Mental health status of medical students during postgraduate entrance examination

Fajiang Chen, Juanmei Chen, Baoxin Chen, Mohammad Mofatteh, Caijuan Wen, Jack Wellington, Dongchao Gong, Hailing Yang, Zhiyi Zeng, Xiaoyu Miao, Shaoyong Wu, Yimin Chen

Research output: Contribution to journalArticlepeer-review

6 Citations (Scopus)


Background: The postgraduate entrance examination can be a milestone for many medical students to advance their careers. An increasing number of students are competing for limited postgraduate offers available, and failure to enter postgraduate studies can have adverse mental health consequences. In this paper, we aim to investigate the mental health status of medical students during the postgraduate application entrance examination and to provide a targeted basis for mental health education and psychological counselling. Methods: Using the Symptom Checklist-90 scale (SCL-90) questionnaire, the mental health status of 613 students who passed two rounds of the Postgraduate Entrance Examination in 2019 to enroll in Guangzhou Medical University in China was evaluated and followed up for retesting 6 months later. We used SPSS 20.0 statistical software for comparative analysis, including One-Sample T-Test, Independent-Samples T-Test, Paired Samples T-Test and Chi-square Test. Results: Our data showed that 12.10% of students had mental health problems during the postgraduate entrance examination, and it decreased significantly to 4.40% at the 6-month follow-up after the examination period finished (P < 0.01). Somatization was the most significant symptom of the students both during and after the postgraduate entrance examination stages. All SCL-90 factors were scored significantly lower both in and after the postgraduate entrance examination stages than the 2008 national college student norm score (P < 0.01). Excluding psychiatric factors, all other SCL-90 factors in the postgraduate entrance examination stage scored higher than the graduate stage (P < 0.05), and the total score of SCL-90 in female medical students was higher compared to male students (P < 0.05). Conclusion: The postgraduate entrance examination event has a significant negative influence on students’ mental health. The mental health of college and graduate students as an important part of their higher education experience should be systematically studied, and psychological counselling or help should be provided to them throughout their studies, specifically during the examination period. Educating applicants about mental health should be implemented during the postgraduate entrance examination curriculum.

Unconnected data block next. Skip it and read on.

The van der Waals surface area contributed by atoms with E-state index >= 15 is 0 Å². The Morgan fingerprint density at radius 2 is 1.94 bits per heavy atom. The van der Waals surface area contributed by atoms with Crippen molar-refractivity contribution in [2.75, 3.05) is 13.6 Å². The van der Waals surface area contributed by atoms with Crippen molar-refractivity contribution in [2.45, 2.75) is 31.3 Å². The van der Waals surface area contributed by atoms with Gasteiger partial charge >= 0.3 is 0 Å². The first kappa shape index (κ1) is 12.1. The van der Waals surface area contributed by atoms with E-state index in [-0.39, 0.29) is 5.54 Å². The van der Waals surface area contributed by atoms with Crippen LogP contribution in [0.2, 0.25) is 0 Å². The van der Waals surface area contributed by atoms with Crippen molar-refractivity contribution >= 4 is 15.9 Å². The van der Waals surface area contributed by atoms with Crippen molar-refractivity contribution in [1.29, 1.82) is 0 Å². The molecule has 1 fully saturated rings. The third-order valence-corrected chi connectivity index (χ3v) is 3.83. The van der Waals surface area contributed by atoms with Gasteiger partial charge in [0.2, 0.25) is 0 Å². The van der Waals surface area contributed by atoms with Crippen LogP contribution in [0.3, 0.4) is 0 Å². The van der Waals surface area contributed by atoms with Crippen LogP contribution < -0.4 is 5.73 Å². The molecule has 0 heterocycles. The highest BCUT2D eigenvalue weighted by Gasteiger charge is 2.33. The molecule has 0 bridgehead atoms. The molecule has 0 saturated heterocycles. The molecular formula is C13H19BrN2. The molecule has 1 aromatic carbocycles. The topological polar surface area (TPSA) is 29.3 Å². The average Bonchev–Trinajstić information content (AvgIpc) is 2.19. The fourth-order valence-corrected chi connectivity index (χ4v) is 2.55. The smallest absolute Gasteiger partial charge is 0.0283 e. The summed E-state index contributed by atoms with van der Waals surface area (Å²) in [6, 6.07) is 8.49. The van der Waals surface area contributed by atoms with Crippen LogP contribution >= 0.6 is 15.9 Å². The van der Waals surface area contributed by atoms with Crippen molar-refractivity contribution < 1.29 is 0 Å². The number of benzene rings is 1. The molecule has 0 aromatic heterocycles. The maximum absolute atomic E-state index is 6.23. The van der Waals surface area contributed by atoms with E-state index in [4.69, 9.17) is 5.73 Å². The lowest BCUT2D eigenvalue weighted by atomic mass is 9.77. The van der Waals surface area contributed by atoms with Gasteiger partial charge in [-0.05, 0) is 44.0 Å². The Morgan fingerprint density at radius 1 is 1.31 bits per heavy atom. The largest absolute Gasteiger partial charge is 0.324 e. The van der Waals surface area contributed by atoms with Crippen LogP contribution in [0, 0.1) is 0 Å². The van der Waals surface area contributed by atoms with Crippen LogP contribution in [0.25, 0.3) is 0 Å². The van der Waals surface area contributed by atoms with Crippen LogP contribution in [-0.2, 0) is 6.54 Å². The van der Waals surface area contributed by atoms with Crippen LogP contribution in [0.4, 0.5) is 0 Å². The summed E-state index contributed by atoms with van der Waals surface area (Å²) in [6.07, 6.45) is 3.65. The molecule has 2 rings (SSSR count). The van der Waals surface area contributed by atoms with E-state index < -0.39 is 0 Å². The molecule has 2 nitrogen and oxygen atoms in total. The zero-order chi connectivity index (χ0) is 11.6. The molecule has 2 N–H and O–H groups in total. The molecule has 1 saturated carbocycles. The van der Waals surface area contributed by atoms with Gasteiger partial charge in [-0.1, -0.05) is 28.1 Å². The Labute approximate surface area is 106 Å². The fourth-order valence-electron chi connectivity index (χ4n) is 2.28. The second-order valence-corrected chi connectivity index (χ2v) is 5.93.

Original languageEnglish
Article number829
JournalBMC Psychiatry
Issue number1
Publication statusPublished - Dec 2022


  • Anxiety
  • Depression
  • Medical students
  • Mental health
  • Postgraduate entrance examination
  • SCL – 90


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